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Fri, June 28, 2024

NFL ordered to pay $4.7 billion in Sunday Ticket lawsuit

NFL ordered to pay $4.7 billion in Sunday Ticket lawsuit

A California jury has found the US National Football League (NFL) violated antitrust laws and ordered it to pay $4.7bn in damages to customers who bought a package of its live games over satellite television. The jury ordered the league to pay $4bn in damages to the residential class and $96m in damages to the commercial class. Since damages can be tripled under federal antitrust laws, the NFL could end up being liable for $14.39 billion.

The lawsuit was originally filed in 2015 by the Mucky Duck sports bar in San Francisco but was dismissed in 2017. Two years later, the nine US circuit court of appeals, which has jurisdiction over California and eight other states, reinstated the case. “NFL Sunday Ticket” subscribers accused the league, its teams and its network partners of working together to sell the out-of-market sports package at an inflated price and restrict competition. 

“This case transcends football. This case matters,” plaintiffs attorney Bill Carmody said during Wednesday’s closing arguments. “It’s about justice. It’s about telling the 32 team owners who collectively own all the big TV rights, the most popular content in the history of TV – that’s what they have. It’s about telling them that even you cannot ignore the antitrust laws. Even you cannot collude to overcharge consumers. Even you can’t hide the truth and think you’re going to get away with it.”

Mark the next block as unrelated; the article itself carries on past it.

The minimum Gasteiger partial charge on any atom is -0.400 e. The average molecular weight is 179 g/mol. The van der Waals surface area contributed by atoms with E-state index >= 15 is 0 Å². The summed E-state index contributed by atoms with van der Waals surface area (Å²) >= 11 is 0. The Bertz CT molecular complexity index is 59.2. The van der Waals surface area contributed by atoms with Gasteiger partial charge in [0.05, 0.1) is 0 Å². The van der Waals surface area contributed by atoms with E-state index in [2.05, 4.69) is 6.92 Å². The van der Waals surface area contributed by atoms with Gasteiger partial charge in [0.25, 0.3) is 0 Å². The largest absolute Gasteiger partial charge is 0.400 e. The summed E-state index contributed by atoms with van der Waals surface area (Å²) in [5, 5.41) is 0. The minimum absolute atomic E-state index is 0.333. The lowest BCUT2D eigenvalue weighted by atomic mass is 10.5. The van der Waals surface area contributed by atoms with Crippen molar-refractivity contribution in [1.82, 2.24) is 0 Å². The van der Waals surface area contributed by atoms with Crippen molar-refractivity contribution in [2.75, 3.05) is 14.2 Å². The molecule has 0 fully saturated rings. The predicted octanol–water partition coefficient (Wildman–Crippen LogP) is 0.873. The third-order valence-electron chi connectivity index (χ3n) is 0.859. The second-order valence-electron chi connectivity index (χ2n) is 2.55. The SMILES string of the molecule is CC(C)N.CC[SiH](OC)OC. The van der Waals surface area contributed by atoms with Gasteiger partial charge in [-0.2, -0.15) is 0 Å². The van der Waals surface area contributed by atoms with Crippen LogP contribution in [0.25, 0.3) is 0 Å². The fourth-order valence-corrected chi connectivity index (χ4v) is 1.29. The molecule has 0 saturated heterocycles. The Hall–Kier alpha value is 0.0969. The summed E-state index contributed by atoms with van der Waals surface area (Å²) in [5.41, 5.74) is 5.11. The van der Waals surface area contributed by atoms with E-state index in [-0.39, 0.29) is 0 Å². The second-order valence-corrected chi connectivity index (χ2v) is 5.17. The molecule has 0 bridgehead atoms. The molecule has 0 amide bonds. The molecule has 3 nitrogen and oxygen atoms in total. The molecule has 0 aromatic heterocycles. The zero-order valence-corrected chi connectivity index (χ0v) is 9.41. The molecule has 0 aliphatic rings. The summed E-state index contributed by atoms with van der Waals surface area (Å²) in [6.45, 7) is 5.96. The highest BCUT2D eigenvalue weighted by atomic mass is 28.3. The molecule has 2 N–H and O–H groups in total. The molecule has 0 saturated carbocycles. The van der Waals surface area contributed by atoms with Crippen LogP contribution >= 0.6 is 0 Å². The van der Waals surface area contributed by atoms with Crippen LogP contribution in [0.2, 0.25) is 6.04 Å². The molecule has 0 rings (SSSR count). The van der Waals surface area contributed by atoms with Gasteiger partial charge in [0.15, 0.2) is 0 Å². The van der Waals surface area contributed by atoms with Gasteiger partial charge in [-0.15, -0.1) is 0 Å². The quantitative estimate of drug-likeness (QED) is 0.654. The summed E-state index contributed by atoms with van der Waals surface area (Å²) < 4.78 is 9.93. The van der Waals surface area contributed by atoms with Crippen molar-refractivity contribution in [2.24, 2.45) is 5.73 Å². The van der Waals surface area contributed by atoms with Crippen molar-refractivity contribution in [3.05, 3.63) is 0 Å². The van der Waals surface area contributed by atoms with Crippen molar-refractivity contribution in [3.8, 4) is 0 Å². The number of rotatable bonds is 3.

The NFL said in a statement that it will appeal the verdict.

"We are disappointed with the jury's verdict today in the NFL Sunday Ticket class action lawsuit. We continue to believe that our media distribution strategy, which features all NFL games broadcast on free over-the-air television in the markets of the participating teams and national distribution of our most popular games, supplemented by many additional choices including RedZone, Sunday Ticket and NFL+, is by far the most fan friendly distribution model in all of sports and entertainment," the league said.

"We will certainly contest this decision as we believe that the class action claims in this case are baseless and without merit. We thank the jury for their time and service and for the guidance and oversight from Judge [Philip] Gutierrez throughout the trial."

Post-trial motions will be heard July 31, including one to set aside the verdict. If the verdict isn't set aside, the NFL will appeal to the Ninth Circuit Court.

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